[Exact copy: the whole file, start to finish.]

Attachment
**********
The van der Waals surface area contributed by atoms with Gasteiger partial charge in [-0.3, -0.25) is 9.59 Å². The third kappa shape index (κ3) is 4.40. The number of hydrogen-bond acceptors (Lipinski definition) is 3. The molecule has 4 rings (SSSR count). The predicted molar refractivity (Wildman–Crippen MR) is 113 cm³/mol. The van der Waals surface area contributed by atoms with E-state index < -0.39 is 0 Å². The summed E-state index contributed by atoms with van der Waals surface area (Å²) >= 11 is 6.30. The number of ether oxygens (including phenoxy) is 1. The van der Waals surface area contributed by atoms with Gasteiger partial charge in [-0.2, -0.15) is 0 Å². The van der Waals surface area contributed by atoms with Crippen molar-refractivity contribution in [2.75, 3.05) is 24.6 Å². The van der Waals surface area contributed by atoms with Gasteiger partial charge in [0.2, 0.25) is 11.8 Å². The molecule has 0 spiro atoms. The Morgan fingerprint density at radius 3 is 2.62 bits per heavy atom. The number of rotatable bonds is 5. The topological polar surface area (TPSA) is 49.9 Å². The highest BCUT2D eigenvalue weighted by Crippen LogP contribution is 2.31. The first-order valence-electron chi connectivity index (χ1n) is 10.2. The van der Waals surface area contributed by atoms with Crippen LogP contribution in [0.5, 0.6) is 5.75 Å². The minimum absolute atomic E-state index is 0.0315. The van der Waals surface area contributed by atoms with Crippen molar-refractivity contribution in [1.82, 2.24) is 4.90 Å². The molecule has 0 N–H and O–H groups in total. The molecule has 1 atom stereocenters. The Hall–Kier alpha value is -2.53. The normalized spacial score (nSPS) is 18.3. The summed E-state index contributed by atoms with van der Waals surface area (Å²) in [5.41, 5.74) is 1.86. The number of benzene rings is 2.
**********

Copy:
The van der Waals surface area contributed by atoms with Gasteiger partial charge in [-0.3, -0.25) is 9.59 Å². The third kappa shape index (κ3) is 4.40. The number of hydrogen-bond acceptors (Lipinski definition) is 3. The molecule has 4 rings (SSSR count). The predicted molar refractivity (Wildman–Crippen MR) is 113 cm³/mol. The van der Waals surface area contributed by atoms with E-state index < -0.39 is 0 Å². The summed E-state index contributed by atoms with van der Waals surface area (Å²) >= 11 is 6.30. The number of ether oxygens (including phenoxy) is 1. The van der Waals surface area contributed by atoms with Gasteiger partial charge in [-0.2, -0.15) is 0 Å². The van der Waals surface area contributed by atoms with Crippen molar-refractivity contribution in [2.75, 3.05) is 24.6 Å². The van der Waals surface area contributed by atoms with Gasteiger partial charge in [0.2, 0.25) is 11.8 Å². The molecule has 0 spiro atoms. The Morgan fingerprint density at radius 3 is 2.62 bits per heavy atom. The number of rotatable bonds is 5. The topological polar surface area (TPSA) is 49.9 Å². The highest BCUT2D eigenvalue weighted by Crippen LogP contribution is 2.31. The first-order valence-electron chi connectivity index (χ1n) is 10.2. The van der Waals surface area contributed by atoms with Crippen LogP contribution in [0.5, 0.6) is 5.75 Å². The minimum absolute atomic E-state index is 0.0315. The van der Waals surface area contributed by atoms with Crippen molar-refractivity contribution in [1.82, 2.24) is 4.90 Å². The molecule has 0 N–H and O–H groups in total. The molecule has 1 atom stereocenters. The Hall–Kier alpha value is -2.53. The normalized spacial score (nSPS) is 18.3. The summed E-state index contributed by atoms with van der Waals surface area (Å²) in [5.41, 5.74) is 1.86. The number of benzene rings is 2.